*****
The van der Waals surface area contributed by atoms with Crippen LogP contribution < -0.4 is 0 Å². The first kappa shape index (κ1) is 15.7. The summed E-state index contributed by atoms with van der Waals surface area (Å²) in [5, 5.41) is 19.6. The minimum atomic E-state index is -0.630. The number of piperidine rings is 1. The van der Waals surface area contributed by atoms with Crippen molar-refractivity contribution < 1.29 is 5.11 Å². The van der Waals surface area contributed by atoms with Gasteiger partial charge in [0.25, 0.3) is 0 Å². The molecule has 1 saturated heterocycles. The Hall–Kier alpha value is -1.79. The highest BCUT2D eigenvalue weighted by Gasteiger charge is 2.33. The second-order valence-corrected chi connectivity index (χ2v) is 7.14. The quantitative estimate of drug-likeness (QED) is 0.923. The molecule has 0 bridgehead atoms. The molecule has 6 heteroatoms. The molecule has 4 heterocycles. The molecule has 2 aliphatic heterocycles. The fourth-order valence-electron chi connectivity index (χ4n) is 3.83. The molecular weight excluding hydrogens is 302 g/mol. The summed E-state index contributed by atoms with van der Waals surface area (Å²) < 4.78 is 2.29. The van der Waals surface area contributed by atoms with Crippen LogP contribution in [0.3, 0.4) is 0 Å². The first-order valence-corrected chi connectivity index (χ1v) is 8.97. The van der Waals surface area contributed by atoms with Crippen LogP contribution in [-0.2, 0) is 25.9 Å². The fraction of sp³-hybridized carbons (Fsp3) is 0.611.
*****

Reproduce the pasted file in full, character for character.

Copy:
The van der Waals surface area contributed by atoms with Crippen LogP contribution < -0.4 is 0 Å². The first kappa shape index (κ1) is 15.7. The summed E-state index contributed by atoms with van der Waals surface area (Å²) in [5, 5.41) is 19.6. The minimum atomic E-state index is -0.630. The number of piperidine rings is 1. The van der Waals surface area contributed by atoms with Crippen molar-refractivity contribution < 1.29 is 5.11 Å². The van der Waals surface area contributed by atoms with Gasteiger partial charge in [0.25, 0.3) is 0 Å². The molecule has 1 saturated heterocycles. The Hall–Kier alpha value is -1.79. The highest BCUT2D eigenvalue weighted by Gasteiger charge is 2.33. The second-order valence-corrected chi connectivity index (χ2v) is 7.14. The quantitative estimate of drug-likeness (QED) is 0.923. The molecule has 0 bridgehead atoms. The molecule has 6 heteroatoms. The molecule has 4 heterocycles. The molecule has 2 aliphatic heterocycles. The fourth-order valence-electron chi connectivity index (χ4n) is 3.83. The molecular weight excluding hydrogens is 302 g/mol. The summed E-state index contributed by atoms with van der Waals surface area (Å²) < 4.78 is 2.29. The van der Waals surface area contributed by atoms with Crippen LogP contribution in [0.3, 0.4) is 0 Å². The first-order valence-corrected chi connectivity index (χ1v) is 8.97. The van der Waals surface area contributed by atoms with Crippen LogP contribution in [-0.2, 0) is 25.9 Å². The fraction of sp³-hybridized carbons (Fsp3) is 0.611.